Chandragupta Maurya was the founder of the Maurya Empire in India.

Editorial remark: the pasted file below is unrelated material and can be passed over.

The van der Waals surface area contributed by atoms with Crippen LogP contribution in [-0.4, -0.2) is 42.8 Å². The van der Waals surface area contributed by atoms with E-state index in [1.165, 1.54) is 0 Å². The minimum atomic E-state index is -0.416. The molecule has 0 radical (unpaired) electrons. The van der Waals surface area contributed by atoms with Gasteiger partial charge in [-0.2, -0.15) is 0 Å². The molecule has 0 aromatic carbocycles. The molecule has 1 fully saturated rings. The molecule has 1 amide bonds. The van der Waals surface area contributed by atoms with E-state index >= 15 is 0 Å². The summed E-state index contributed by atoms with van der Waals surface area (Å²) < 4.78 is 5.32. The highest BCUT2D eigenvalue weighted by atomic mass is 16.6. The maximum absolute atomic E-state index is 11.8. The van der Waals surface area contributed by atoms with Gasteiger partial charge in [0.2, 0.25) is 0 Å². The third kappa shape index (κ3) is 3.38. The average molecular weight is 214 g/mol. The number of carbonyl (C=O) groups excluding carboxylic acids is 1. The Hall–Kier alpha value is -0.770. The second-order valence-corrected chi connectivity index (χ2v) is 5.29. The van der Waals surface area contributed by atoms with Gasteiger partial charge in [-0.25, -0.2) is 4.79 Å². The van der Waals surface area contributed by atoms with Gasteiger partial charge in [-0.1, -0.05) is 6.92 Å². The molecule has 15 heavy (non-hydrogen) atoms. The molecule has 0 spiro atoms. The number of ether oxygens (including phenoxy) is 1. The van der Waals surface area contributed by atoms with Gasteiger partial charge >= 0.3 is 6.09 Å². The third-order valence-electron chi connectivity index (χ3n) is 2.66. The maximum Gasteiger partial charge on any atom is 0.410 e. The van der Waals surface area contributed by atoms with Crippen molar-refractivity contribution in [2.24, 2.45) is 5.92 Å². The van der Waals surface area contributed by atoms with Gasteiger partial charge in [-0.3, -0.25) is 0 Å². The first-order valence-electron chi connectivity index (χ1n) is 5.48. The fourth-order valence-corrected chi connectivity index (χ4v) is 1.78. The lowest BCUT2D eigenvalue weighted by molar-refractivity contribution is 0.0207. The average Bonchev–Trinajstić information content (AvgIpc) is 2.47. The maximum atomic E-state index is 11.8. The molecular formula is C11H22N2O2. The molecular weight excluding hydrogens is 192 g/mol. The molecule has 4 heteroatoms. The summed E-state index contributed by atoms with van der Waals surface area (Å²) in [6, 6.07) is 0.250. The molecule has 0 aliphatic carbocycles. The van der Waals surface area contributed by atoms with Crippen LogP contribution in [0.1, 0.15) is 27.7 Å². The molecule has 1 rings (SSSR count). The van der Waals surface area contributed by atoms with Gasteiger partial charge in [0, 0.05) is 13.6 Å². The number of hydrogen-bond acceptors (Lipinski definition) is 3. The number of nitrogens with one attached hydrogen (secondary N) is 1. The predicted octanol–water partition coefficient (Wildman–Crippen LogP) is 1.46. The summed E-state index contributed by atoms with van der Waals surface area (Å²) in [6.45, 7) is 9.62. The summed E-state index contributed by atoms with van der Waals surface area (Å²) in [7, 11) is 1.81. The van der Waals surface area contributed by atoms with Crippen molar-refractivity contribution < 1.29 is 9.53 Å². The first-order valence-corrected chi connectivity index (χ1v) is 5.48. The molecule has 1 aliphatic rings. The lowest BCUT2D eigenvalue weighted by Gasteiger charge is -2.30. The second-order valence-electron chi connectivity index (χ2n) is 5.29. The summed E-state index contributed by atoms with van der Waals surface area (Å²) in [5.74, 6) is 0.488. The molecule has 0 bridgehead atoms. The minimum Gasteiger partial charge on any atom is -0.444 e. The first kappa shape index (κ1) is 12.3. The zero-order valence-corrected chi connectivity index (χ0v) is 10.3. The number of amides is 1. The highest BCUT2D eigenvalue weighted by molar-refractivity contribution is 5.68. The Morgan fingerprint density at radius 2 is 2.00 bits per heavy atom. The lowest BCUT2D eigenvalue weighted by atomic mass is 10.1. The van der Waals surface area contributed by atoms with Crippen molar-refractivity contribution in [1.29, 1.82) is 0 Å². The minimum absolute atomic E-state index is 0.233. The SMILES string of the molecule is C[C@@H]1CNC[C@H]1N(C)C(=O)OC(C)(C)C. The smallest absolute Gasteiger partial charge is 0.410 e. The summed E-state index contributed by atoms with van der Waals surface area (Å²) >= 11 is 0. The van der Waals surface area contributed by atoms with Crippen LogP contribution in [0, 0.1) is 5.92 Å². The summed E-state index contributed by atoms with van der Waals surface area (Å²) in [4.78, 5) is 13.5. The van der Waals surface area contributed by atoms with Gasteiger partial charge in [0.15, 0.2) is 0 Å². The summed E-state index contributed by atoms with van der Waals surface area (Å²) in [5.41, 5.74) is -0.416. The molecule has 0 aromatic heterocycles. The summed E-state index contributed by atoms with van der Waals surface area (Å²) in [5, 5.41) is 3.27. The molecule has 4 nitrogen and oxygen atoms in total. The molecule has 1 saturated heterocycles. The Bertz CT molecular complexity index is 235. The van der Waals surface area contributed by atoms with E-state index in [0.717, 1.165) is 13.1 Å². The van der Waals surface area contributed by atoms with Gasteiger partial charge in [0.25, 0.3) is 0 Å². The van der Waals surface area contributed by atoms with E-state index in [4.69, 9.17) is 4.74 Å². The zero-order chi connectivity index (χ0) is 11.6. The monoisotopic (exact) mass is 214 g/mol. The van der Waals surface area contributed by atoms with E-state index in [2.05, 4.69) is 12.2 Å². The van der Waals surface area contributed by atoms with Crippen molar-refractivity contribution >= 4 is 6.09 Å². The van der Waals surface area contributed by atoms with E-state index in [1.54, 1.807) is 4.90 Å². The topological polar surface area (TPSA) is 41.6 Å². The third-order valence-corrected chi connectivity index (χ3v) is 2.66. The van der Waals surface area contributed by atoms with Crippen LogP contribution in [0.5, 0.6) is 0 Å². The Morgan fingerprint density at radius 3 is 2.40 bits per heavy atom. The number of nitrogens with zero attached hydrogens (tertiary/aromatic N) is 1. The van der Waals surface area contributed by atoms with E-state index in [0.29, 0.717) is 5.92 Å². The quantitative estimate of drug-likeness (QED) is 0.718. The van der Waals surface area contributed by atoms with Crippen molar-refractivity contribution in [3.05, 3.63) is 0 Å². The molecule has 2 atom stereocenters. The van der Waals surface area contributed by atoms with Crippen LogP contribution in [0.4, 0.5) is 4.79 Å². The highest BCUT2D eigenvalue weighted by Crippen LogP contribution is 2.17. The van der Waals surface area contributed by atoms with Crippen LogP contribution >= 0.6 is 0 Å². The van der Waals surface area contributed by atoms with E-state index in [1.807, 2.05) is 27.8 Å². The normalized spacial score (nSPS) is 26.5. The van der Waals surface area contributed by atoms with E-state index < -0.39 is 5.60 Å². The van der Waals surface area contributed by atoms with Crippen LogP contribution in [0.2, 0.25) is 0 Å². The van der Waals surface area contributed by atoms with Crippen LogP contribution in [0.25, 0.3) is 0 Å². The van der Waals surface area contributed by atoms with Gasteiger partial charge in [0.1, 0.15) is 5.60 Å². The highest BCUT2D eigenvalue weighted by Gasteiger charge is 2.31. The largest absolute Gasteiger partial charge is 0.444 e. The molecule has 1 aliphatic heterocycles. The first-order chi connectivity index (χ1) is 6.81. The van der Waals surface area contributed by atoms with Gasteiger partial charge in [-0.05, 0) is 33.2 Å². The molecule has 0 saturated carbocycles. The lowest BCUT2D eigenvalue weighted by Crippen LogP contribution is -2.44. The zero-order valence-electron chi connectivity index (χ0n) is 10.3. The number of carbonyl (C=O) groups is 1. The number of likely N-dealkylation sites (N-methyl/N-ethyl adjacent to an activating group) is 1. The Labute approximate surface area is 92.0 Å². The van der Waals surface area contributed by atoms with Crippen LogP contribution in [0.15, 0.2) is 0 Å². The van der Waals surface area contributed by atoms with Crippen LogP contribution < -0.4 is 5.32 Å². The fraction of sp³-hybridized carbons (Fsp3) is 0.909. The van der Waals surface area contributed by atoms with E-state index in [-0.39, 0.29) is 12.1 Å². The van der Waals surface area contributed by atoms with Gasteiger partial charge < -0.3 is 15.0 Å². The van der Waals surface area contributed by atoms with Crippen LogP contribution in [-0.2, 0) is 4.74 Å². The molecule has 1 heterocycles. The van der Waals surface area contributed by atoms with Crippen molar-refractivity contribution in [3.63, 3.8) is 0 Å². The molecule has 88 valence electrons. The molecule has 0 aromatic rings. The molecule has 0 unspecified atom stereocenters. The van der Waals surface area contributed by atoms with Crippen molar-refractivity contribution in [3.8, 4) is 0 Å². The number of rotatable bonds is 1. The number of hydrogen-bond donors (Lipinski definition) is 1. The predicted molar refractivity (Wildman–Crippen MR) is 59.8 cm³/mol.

He is credited with bringing together the small fragmented kingdoms of the country and combining them into a single large empire. As per the Greek and Latin accounts, King Chandragupta Maurya is known as Sandracottos or Andracottus. During his reign, the Maurya Empire stretched from Bengal and Assam in the East, to Afghanistan and Balochistan in the West, to Kashmir and Nepal in the North and to the Deccan Plateau in the South. Read on this biography cum life history of Chandragupta Maurya to know more about the great king: Chandra Gupta Maurya was born in 340 BC. However, there is not much information about his ancestry. Some of the historians believe that he was an illegitimate child of a Nanda prince and his maid, Mura. Others believe that Chandragupta belonged to Moriyas, a Kshatriya (warrior) clan of a little ancient republic of Pippalivana, situated between Rummindei (Nepali Tarai) and Kasia (Gorakhpur district of Uttar Pradesh). Two other views are that he belonged either to the Muras (or Mors) or to the Kshatriyas of the Indo-Scythian lineage. Last but not the least, it is also claimed that Chandragupta Maurya belonged to the Assakenoi or Ashvaka Kshatriya clan of Swat/Kunar valley. Conquests Chandragupta Maurya defeated the Macedonian satrapies in the northwest of the Indian subcontinent in 317 BC. Thereafter, he turned his attention towards Northwestern India. Chandragupta allied with the Himalayan king Parvatka and launched an attack against Dhana Nanda of the Nanda Empire. The battle ended around 321 BC, with the siege of the capital city of Kusumapura and the conquest of the Nanda Empire. Thus was born the powerful Maurya Empire in Northern India. Conquest of Seleucus' Eastern Territories After the conflict with Seleucus in 305 BC, Emperor Chandragupta Maurya extended his empire towards Seleucid Persia. Through a treaty sealed in 305 BC, Seleucus gave up the country around the Indus River to Chandragupta, including the Hindu Kush, present day Afghanistan and the Balochistan province of Persia. In return, he received five hundred war elephants, increasing his military strength. Southern After annexing the eastern Persian provinces Seleucus, Chandragupta's empire stretched across the northern parts of Southern Asia, from the Bay of Bengal to the Arabian Sea. Thereafter, began his conquests in south, beyond the Vindhya Range and into the Deccan Plateau. Most of the Southern Asia got united under the rule of Chandragupta Maurya. Death It is believed that in the last days of his life, King Chandragupta Maurya gave up his throne and adopted asceticism under the Jain saint, Bhadrabahu Swami. He breathed his last in 298 BC at Shravanabelagola (in present day Karnataka), ending his days of self-starvation. A small temple marks the cave (called Bhadrabahu Cave) where he died. Successors Chandragupta Maurya's son Bindusara succeeded him to the throne. He gave birth to Asoka, who went on to become one of the most powerful kings of the Indian subcontinent.

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